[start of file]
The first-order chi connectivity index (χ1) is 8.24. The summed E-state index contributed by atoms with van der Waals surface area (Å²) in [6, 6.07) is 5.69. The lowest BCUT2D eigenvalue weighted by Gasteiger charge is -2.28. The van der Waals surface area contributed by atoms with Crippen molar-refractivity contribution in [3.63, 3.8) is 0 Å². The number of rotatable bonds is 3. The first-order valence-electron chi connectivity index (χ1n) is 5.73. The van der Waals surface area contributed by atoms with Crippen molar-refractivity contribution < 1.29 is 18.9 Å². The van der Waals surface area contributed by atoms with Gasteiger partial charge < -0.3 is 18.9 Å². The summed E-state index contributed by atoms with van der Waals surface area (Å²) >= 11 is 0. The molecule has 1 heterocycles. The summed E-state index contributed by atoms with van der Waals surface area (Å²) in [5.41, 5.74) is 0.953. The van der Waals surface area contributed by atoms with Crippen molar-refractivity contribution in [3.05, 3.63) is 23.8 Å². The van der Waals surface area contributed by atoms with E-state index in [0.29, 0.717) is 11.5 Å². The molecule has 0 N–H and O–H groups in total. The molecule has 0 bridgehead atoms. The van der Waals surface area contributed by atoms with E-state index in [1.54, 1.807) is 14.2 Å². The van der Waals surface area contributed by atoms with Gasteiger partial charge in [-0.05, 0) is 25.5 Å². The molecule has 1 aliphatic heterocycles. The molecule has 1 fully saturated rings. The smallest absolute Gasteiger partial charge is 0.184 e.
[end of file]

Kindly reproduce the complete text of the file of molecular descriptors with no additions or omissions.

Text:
The first-order chi connectivity index (χ1) is 8.24. The summed E-state index contributed by atoms with van der Waals surface area (Å²) in [6, 6.07) is 5.69. The lowest BCUT2D eigenvalue weighted by Gasteiger charge is -2.28. The van der Waals surface area contributed by atoms with Crippen molar-refractivity contribution in [3.63, 3.8) is 0 Å². The number of rotatable bonds is 3. The first-order valence-electron chi connectivity index (χ1n) is 5.73. The van der Waals surface area contributed by atoms with Crippen molar-refractivity contribution < 1.29 is 18.9 Å². The van der Waals surface area contributed by atoms with Gasteiger partial charge < -0.3 is 18.9 Å². The summed E-state index contributed by atoms with van der Waals surface area (Å²) >= 11 is 0. The molecule has 1 heterocycles. The summed E-state index contributed by atoms with van der Waals surface area (Å²) in [5.41, 5.74) is 0.953. The van der Waals surface area contributed by atoms with Crippen molar-refractivity contribution in [3.05, 3.63) is 23.8 Å². The van der Waals surface area contributed by atoms with E-state index in [0.29, 0.717) is 11.5 Å². The molecule has 0 N–H and O–H groups in total. The molecule has 0 bridgehead atoms. The van der Waals surface area contributed by atoms with E-state index in [1.54, 1.807) is 14.2 Å². The van der Waals surface area contributed by atoms with Gasteiger partial charge in [-0.05, 0) is 25.5 Å². The molecule has 1 aliphatic heterocycles. The molecule has 1 fully saturated rings. The smallest absolute Gasteiger partial charge is 0.184 e.